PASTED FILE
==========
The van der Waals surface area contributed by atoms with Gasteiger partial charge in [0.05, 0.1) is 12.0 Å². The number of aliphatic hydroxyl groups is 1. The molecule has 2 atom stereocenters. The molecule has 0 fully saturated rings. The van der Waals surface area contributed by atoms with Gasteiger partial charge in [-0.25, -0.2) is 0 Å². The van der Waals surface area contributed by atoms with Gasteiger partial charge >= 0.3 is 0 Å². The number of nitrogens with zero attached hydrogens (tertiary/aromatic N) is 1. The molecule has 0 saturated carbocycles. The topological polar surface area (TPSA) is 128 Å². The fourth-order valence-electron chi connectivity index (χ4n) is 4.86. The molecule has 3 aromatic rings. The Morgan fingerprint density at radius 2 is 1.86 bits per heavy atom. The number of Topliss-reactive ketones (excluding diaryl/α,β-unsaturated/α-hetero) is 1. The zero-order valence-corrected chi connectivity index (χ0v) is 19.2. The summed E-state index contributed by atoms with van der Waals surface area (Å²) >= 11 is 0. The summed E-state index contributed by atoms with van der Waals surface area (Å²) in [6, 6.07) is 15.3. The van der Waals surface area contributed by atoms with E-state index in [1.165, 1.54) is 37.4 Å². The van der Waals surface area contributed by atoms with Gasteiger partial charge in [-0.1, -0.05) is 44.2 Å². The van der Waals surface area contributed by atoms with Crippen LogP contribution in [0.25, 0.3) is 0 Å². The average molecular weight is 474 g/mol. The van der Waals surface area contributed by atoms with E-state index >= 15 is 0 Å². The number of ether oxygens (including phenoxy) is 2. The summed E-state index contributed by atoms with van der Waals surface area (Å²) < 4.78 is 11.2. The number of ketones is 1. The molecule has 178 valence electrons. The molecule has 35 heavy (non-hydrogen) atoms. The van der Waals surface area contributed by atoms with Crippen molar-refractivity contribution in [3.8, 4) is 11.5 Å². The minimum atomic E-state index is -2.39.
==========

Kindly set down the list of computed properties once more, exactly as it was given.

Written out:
The van der Waals surface area contributed by atoms with Gasteiger partial charge in [0.05, 0.1) is 12.0 Å². The number of aliphatic hydroxyl groups is 1. The molecule has 2 atom stereocenters. The molecule has 0 fully saturated rings. The van der Waals surface area contributed by atoms with Gasteiger partial charge in [-0.25, -0.2) is 0 Å². The van der Waals surface area contributed by atoms with Gasteiger partial charge >= 0.3 is 0 Å². The number of nitrogens with zero attached hydrogens (tertiary/aromatic N) is 1. The molecule has 0 saturated carbocycles. The topological polar surface area (TPSA) is 128 Å². The fourth-order valence-electron chi connectivity index (χ4n) is 4.86. The molecule has 3 aromatic rings. The Morgan fingerprint density at radius 2 is 1.86 bits per heavy atom. The number of Topliss-reactive ketones (excluding diaryl/α,β-unsaturated/α-hetero) is 1. The zero-order valence-corrected chi connectivity index (χ0v) is 19.2. The summed E-state index contributed by atoms with van der Waals surface area (Å²) >= 11 is 0. The summed E-state index contributed by atoms with van der Waals surface area (Å²) in [6, 6.07) is 15.3. The van der Waals surface area contributed by atoms with E-state index in [1.165, 1.54) is 37.4 Å². The van der Waals surface area contributed by atoms with Gasteiger partial charge in [-0.1, -0.05) is 44.2 Å². The van der Waals surface area contributed by atoms with Crippen LogP contribution in [0.25, 0.3) is 0 Å². The average molecular weight is 474 g/mol. The van der Waals surface area contributed by atoms with E-state index >= 15 is 0 Å². The number of ether oxygens (including phenoxy) is 2. The summed E-state index contributed by atoms with van der Waals surface area (Å²) < 4.78 is 11.2. The number of ketones is 1. The molecule has 178 valence electrons. The molecule has 35 heavy (non-hydrogen) atoms. The van der Waals surface area contributed by atoms with Crippen molar-refractivity contribution in [3.8, 4) is 11.5 Å². The minimum atomic E-state index is -2.39.